“Age shall not weary them, nor the years condemn. At the going down of the sun and in the morning, We will remember them.”
Today is Remembrance Day: a day which many countries have adopted as a day to reflect on those who have given their lives in conflict.
The date of the 11th November was originally selected to commemorate the cessation of hostilities in the First World War when the German Armistice was signed at the 11th hour of the 11th day of the 11th month in 1918, and although it was initially intended to honour the casualties of the First and Second World Wars it is now used to commemorate those who have given their lives in all conflicts since.
Honouring Armistice Day is something that I have never questioned as the standard two minute silence has been enforced in every school I have attended or worked at, and even the noisiest students understood the importance during this time. As an English teacher I have often taught texts to my classes that deal with warfare from the poets of the Great War to novels such as Regeneration, Captain Corelli’s Mandolin and Atonement and I have a conviction that my students should be exposed to these things.
It is not just the World Wars that should be remembered, but conflicts in Vietnam, Iraq and Afghanistan. Rising tension in the Middle East and conflict in Africa. Dictatorships past and present. All innocent people caught up in warfare and every soldier called to duty for their country has the right to be remembered.
It is difficult for me to comprehend what war is truly like – I have been raised in a time of peace. As a child, the only exposure I had to the threat of violence was news reports of the IRA and later, the threat of the first Gulf conflict. I remember being terrified as scaremongers in the playground talked of Atomic bombs, Nuclear weapons and how World War Three was about to break out (as if it was some kind of sequel), but it all seemed so far away to me.
I did not understand any of these things.
My grandparents’ generation endured two World Wars and my parents’ generation saw the Vietnam War. Having been raised in Coventry my history lessons focused on the sacrifice of Coventry in the Blitz of 1941 – a terrible night that my own grandparents endured.
Other than the stories I have read, I have no comprehension of war and for this I count myself very lucky.
It was not until I began travelling that I began to understand the true scale of War and the lasting effects it has on the people involved. It is hard to live in a country like Japan, or Vietnam and not feel the trauma that has been inflicted on innocent civilians. It is hard to visit countries like Estonia, Latvia or Romania and be oblivious to the atrocities that have been committed when one country exerts its power over another. Or when a Government oppresses its own people.
I found it strange last Remembrance Day when Nicklas asked why I was wearing a poppy and I had to explain the significance of Remembrance Day and the symbol of the poppy. Sweden does not commemorate Remembrance Day as they were neutral in the World Wars. Therefore for the first time in my teaching career, and actually for the first year in my life, 11am on the 11th of November passed by without the two-minute silence. There was no Remembrance assembly with the students.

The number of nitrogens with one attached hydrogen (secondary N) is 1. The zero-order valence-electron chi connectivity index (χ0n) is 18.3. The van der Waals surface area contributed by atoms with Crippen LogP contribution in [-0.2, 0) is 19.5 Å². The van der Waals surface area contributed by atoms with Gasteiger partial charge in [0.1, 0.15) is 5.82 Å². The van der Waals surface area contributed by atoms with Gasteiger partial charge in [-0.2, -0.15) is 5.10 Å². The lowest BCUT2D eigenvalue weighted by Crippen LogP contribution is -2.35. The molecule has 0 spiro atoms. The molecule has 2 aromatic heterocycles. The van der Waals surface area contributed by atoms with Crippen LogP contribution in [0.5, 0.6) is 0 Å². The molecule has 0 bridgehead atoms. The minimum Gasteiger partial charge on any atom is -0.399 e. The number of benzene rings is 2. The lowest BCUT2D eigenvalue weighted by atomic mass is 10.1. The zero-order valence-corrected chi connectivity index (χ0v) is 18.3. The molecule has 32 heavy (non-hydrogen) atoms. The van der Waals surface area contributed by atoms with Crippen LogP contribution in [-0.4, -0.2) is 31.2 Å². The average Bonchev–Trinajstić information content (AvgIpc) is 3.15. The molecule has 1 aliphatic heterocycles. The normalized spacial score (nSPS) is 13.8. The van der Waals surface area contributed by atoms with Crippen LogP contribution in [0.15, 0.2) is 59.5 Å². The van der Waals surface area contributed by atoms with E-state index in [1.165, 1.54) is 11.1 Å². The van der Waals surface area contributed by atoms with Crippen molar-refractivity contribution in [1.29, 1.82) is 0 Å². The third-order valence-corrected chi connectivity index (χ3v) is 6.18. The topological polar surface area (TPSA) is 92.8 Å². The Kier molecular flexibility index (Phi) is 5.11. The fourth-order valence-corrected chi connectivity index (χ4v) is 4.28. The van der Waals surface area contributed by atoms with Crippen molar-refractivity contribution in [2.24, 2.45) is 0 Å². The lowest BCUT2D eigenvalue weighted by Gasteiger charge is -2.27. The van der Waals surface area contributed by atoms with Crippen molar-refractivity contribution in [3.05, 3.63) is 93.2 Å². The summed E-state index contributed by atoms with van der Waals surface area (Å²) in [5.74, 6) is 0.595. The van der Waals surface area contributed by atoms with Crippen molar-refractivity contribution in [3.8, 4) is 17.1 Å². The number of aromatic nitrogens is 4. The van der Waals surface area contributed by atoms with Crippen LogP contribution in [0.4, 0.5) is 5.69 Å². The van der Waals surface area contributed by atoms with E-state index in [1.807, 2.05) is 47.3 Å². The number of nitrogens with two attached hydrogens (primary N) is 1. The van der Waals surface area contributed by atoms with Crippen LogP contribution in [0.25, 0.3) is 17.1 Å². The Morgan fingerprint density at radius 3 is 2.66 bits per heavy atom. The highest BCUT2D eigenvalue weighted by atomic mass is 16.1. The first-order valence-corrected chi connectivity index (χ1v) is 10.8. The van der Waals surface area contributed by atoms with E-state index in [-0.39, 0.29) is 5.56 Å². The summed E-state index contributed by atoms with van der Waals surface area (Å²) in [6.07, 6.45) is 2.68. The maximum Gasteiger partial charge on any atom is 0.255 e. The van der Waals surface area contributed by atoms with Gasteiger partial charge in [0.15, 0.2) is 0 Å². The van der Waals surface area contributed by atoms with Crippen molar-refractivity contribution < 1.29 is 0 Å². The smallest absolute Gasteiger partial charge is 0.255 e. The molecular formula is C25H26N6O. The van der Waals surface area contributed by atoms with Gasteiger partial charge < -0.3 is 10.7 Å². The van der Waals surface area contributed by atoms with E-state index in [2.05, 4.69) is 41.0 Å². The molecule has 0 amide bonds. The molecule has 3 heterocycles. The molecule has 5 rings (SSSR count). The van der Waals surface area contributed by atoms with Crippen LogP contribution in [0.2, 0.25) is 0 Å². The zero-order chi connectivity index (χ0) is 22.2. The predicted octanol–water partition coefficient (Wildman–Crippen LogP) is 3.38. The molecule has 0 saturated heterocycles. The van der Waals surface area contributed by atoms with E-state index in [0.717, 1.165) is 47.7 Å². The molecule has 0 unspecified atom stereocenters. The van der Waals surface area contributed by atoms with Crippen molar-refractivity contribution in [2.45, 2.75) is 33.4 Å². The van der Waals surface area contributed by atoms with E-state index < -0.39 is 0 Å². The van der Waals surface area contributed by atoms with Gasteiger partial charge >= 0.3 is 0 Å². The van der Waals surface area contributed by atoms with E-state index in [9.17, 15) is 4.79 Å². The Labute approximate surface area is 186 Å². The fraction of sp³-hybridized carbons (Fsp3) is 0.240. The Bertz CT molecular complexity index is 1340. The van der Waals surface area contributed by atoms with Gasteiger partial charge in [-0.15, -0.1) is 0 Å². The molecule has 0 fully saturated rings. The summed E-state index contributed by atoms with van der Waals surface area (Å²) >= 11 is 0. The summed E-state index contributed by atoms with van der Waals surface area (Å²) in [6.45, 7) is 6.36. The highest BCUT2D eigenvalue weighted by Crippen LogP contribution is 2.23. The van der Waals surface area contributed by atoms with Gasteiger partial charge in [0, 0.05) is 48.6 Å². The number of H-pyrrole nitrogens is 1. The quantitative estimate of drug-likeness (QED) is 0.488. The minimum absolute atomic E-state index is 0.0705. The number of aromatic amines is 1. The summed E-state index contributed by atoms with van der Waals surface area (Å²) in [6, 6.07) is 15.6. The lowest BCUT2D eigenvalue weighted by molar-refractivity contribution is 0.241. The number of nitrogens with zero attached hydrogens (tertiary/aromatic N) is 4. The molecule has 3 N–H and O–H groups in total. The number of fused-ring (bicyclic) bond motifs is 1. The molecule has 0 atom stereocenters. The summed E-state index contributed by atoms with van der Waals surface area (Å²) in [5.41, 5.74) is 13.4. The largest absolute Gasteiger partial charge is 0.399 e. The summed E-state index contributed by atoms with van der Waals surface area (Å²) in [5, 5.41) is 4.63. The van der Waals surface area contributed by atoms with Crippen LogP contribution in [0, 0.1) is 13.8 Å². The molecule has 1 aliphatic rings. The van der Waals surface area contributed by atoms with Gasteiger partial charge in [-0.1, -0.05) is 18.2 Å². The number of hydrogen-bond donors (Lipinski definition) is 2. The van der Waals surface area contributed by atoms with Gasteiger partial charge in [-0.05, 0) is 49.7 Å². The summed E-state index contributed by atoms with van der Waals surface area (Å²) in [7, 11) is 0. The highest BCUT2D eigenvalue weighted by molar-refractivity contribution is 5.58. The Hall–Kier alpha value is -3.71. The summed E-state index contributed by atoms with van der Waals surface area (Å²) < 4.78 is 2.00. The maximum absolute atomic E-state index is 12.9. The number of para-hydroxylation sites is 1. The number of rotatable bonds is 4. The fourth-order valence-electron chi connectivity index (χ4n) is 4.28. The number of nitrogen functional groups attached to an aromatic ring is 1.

Perhaps Sweden is right to focus on the future rather than dwell on the past, but I think that it is important to reflect on how lucky we are to live in a free country.
So this is my post to honour all those who have suffered and fallen in conflict around the world.
In Flanders fields the poppies blow
Between the crosses, row on row
That mark our place; and in the sky
The larks, still bravely singing, fly
Scarce heard amid the guns below.
We are the Dead. Short days ago
We lived, felt dawn, saw sunset glow,
Loved and were loved, and now we lie
In Flanders fields.
Take up our quarrel with the foe:
To you from failing hands we throw
The torch; be yours to hold it high.
If ye break faith with us who die
We shall not sleep, though poppies grow
In Flanders fields.
The armistice was actually signed at 5AM, but agreed to come into effect at 11AM Paris time, so there were an extra 6 hours of legitimate (…) war between signing and armistice.
I tried to find the origin of the expression “the eleventh hour”, since I had never seen anything resembling an explanation (and truthfully never given it much thought) until I read this post, and thought “AHA! This must be why.” but some quick searching on the ‘Net seem to suggest that the origin is instead biblical which would suggest this armistice at 11AM 11/11 is, at least partly (I guess they could pick the eleventh hour of the day, but not really wait for 11/11 to occur), coincidental.
What is your take on this, Miss English teacher? 🙂
I think that you are too smart for your own good 😉 Where are your sources for this information?
The 11th hour of the 11th day of the 11th month sounds better than the 5th hour. x
Elaine, same story exactly. Not sure why but my school did not celebrate it this year. It was a strange feeling missing it for the first time. I enjoyed your blog. We have indeed been the lucky generation, I can only hope the future is as peaceful. The mind boggles when I think of the atrocities that we are all capable of.
Oh and I am with you on the 11, 11, 11, out numbered and out voted Nicklas!